It seems only right that we should feature great public squares on Public Square. Squares are the outdoor living rooms of cities worldwide, and they have been planned at the center of the best North American cities for half of a millennium. The Law of the Indies required settlements to be built around squares. Colonial city founders like William Penn and James Oglethorpe made sure to include them in their plans. Century after century, they just keep giving to cities, residents, and visitors.
1) Rittenhouse Square, Philadelphia, Pennsylvania
This square (see photo at top) is on nearly everyone’s list of great public squares in the US. It is included in Robert Gatje’s 2010 book Great Public Squares throughout the world. Rittenhouse Square is one of the five original squares planned for William Penn’s original design of Philadelphia, founded in 1682. Two of these squares have been compromised by Interstate construction, and one is the site of the current City Hall. Only Rittenhouse and Washington squares (an honorable mention) remain as great squares in the urban tradition.
It is easy to see why Rittenhouse is revered. It is a big square, surrounded mostly by tall buildings, many of them designed in art deco and Italianate styles, and there is plenty of mixed-use all around. In the square itself, everything is delightful, from the cobblestone and brick pavement, to the aged green patina on the walls, balustrades, fountains, and civic art. The trees are magnificent, providing a mix of cool shade and sunlight. Like any great square, Rittenhouse Square is always filled with people on a nice day.
2) Wright Square, Savannah, Georgia
The squares of Savannah, Georgia, are incomparable in character—they have almost a magical quality, as described in literature and movies, like Midnight in the Garden of Good and Evil. The historic district is famous for its 22 squares—planned by city founder James Oglethorpe—and many of them would be strong candidates for this list. Wright is one of the best. The character of the ancient live oaks, with Spanish moss, really stand out. They make the square wonderfully comfortable, even on summer days, in the hot, coastal, southern climate. The buildings all around are mostly historic, low-rise, and mixed use. The square is constantly occupied and street music often is in the air.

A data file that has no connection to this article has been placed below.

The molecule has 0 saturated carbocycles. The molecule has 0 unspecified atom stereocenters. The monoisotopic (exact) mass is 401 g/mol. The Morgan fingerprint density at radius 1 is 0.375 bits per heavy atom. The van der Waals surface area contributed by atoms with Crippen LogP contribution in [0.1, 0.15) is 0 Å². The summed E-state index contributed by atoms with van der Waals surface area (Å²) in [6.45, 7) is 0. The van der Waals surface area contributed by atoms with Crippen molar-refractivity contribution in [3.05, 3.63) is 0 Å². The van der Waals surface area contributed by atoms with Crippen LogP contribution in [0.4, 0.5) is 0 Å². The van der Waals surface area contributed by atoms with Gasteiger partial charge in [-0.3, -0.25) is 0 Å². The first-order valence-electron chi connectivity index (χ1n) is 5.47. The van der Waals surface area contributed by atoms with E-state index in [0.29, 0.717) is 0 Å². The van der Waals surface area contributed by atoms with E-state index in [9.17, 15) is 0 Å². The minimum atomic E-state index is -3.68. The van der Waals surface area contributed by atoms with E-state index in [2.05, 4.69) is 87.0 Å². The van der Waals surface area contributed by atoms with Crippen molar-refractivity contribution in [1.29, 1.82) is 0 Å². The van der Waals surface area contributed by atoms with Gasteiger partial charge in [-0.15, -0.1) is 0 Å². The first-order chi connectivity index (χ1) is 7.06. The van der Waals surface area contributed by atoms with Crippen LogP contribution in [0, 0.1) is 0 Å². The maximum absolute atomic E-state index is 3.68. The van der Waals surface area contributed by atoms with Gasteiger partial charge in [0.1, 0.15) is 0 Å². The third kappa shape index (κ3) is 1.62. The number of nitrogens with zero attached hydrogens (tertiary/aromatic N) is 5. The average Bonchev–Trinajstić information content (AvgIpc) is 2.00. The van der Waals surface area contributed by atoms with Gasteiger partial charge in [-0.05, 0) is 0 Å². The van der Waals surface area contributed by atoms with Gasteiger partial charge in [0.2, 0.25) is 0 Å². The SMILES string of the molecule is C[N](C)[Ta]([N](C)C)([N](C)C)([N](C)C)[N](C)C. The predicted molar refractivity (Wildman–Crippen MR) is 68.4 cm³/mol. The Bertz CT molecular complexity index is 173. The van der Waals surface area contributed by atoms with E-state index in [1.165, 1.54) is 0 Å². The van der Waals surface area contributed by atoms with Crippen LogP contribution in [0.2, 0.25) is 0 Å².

3) Santa Fe Plaza, Santa Fe, New Mexico
This is another favorite of urbanists and one of only four US squares in Gatje’s book. The Law of the Indies required a plaza (public square) at the center of each settlement. The buildings surrounding the plaza are built in an adobe style, but this wasn’t always the case. Many Victorian buildings around the plaza were redone in the 1920 and 1930s, when artists and architects promoted adobe to create a distinctive regional style for the city, according to architect and architectural historian John Massengale.
The plaza is the central gathering place for the city and a National Historic Landmark. The plaza consists of a central park with grass, shade trees, and benches. The Plaza area includes historic monuments, restaurants, art galleries and other businesses, the Palace of the Governors (the oldest public building in the US), and the New Mexico Museum of Art, notes Wikipedia.
4) Jackson Square, New Orleans, Louisiana
Like many of the squares on this list, Jackson Square has a tremendous history. In 1803 it was the site where Louisiana was made part of the United States in accordance with the Louisiana Purchase. The park is at the heart of the French Quarter, where the neighborhood meets the Mississippi River. A high levee now blocks the river views from the square, although a scenic walkway has been built atop the levee on the southwest side.
On the northwest side of the square are 18th-century historic buildings, marking the city's colonial center. The most prominent of the three is St. Louis Cathedral. At the center of the square is an 1856 statue of Andrew Jackson, one of four identical statues in the US by sculptor Clark Mills. In the 20thCentury the square was famous as a gathering place for artists. It continues to host many live music events, often by big-name performers. Jackson Square was originally designed after the famous Place des Vosges in Paris. Iron fences, walkways, benches, and landscaping remain intact from the original design.
5) Pioneer Courthouse Square, Portland, Oregon